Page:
Difference between revisions of "2019 AMC 10B Problems/Problem 22"
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==Problem== | ==Problem== | ||
− | Raashan, Sylvia, and Ted play the following game. Each starts with \$1. A bell rings every 15 seconds, at which time each of the players who currently | + | Raashan, Sylvia, and Ted play the following game. Each starts with <math> \$1</math>. A bell rings every <math>15</math> seconds, at which time each of the players who currently have money simultaneously chooses one of the other two players independently and at random and gives <math>\$1</math> to that player. What is the probability that after the bell has rung <math>2019</math> times, each player will have <math>\$1</math>? (For example, Raashan and Ted may each decide to give <math>\$1</math> to Sylvia, and Sylvia may decide to give her her dollar to Ted, at which point Raashan will have <math>\$0</math>, Sylvia will have <math>\$2</math>, and Ted will have <math>\$1</math>, and that is the end of the first round of play. In the second round Rashaan has no money to give, but Sylvia and Ted might choose each other to give their <math> \$1</math> to, and the holdings will be the same at the end of the second round.) |
− | + | <math>\textbf{(A) } \frac{1}{7} \qquad\textbf{(B) } \frac{1}{4} \qquad\textbf{(C) } \frac{1}{3} \qquad\textbf{(D) } \frac{1}{2} \qquad\textbf{(E) } \frac{2}{3}</math> | |
− | + | ==Solution== | |
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− | ==Solution | ||
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On the first turn, each player starts off with <math>\text{\$1}</math> each. Each turn after that, there are only two situations possible: either everyone stays at <math>\text{\$1}</math> <math>\text{(1-1-1)}</math>, or the distribution of money becomes <math>\text{\$2-\$1-\$0}</math>, in any order <math>\text{(2-1-0)}</math>. | On the first turn, each player starts off with <math>\text{\$1}</math> each. Each turn after that, there are only two situations possible: either everyone stays at <math>\text{\$1}</math> <math>\text{(1-1-1)}</math>, or the distribution of money becomes <math>\text{\$2-\$1-\$0}</math>, in any order <math>\text{(2-1-0)}</math>. | ||
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We can see that there will always be a <math>\textstyle\frac{1}{4}</math> chance that the money is distributed <math>\text{1-1-1}</math> (as long as the bell rings once), so the answer is <math>\boxed{\textbf{(B) }\frac{1}{4}}</math>. | We can see that there will always be a <math>\textstyle\frac{1}{4}</math> chance that the money is distributed <math>\text{1-1-1}</math> (as long as the bell rings once), so the answer is <math>\boxed{\textbf{(B) }\frac{1}{4}}</math>. | ||
− | + | ~~Edited by IYN~~ | |
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− | + | Edited by [[User:DottedCaculator|DottedCaculator]] | |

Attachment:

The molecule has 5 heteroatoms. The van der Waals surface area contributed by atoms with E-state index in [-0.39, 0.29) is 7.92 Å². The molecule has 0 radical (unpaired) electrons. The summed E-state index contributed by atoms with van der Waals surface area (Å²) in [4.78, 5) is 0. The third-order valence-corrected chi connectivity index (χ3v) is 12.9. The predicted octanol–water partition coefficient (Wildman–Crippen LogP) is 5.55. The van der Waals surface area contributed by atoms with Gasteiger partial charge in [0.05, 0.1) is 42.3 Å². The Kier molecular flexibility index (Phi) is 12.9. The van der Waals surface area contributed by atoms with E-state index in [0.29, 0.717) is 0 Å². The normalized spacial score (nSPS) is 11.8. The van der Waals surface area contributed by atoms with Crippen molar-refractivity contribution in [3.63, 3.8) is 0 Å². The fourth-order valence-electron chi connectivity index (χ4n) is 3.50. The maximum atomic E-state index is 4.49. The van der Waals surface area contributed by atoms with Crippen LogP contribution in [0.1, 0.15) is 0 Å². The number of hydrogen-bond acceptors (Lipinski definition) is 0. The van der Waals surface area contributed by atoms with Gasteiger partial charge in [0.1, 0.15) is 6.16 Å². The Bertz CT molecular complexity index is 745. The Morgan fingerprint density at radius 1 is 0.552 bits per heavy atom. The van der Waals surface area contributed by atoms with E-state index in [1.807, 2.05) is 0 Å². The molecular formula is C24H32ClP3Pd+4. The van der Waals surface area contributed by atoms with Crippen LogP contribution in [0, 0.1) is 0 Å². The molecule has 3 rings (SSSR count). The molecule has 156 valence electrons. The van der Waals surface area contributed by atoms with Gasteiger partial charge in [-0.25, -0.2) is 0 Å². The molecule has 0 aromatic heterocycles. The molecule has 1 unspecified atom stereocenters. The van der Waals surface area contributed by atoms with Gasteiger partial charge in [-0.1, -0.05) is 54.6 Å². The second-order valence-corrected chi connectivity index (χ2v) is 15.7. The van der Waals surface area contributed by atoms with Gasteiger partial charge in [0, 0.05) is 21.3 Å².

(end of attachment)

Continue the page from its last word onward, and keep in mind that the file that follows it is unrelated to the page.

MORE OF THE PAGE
==See Also== | ==See Also== |
Revision as of 00:25, 15 February 2019
- The following problem is from both the 2019 AMC 10B #22 and 2019 AMC 12B #19, so both problems redirect to this page.
Problem
Raashan, Sylvia, and Ted play the following game. Each starts with . A bell rings every seconds, at which time each of the players who currently have money simultaneously chooses one of the other two players independently and at random and gives to that player. What is the probability that after the bell has rung times, each player will have ? (For example, Raashan and Ted may each decide to give to Sylvia, and Sylvia may decide to give her her dollar to Ted, at which point Raashan will have , Sylvia will have , and Ted will have , and that is the end of the first round of play. In the second round Rashaan has no money to give, but Sylvia and Ted might choose each other to give their to, and the holdings will be the same at the end of the second round.)
Solution
On the first turn, each player starts off with each. Each turn after that, there are only two situations possible: either everyone stays at , or the distribution of money becomes , in any order .
(Note: means that gives his money to , gives her money to , and gives his money to .)
From the state, there are two ways to distribute the money so that it stays in a state: and . There are 6 ways to change the state to : , , , , , and . This means that the probability that the state stays is , and the probability that the state changes to is .
From the state, there is one way to change the state back to : . (We can assume that has , has , and has since only the distribution of money matters, not the specific people.) There are three ways to keep the state: , , . This means that the probability that the state changes to is , and the probability that the state stays is .
We can see that there will always be a chance that the money is distributed (as long as the bell rings once), so the answer is .
~~Edited by IYN~~
Edited by DottedCaculator
See Also
2019 AMC 10B (Problems • Answer Key • Resources) | ||
Preceded by Problem 21 |
Followed by Problem 23 | |
1 • 2 • 3 • 4 • 5 • 6 • 7 • 8 • 9 • 10 • 11 • 12 • 13 • 14 • 15 • 16 • 17 • 18 • 19 • 20 • 21 • 22 • 23 • 24 • 25 | ||
All AMC 10 Problems and Solutions |
2019 AMC 12B (Problems • Answer Key • Resources) | |
Preceded by Problem 18 |
Followed by Problem 20 |
1 • 2 • 3 • 4 • 5 • 6 • 7 • 8 • 9 • 10 • 11 • 12 • 13 • 14 • 15 • 16 • 17 • 18 • 19 • 20 • 21 • 22 • 23 • 24 • 25 | |
All AMC 12 Problems and Solutions |
The problems on this page are copyrighted by the Mathematical Association of America's American Mathematics Competitions.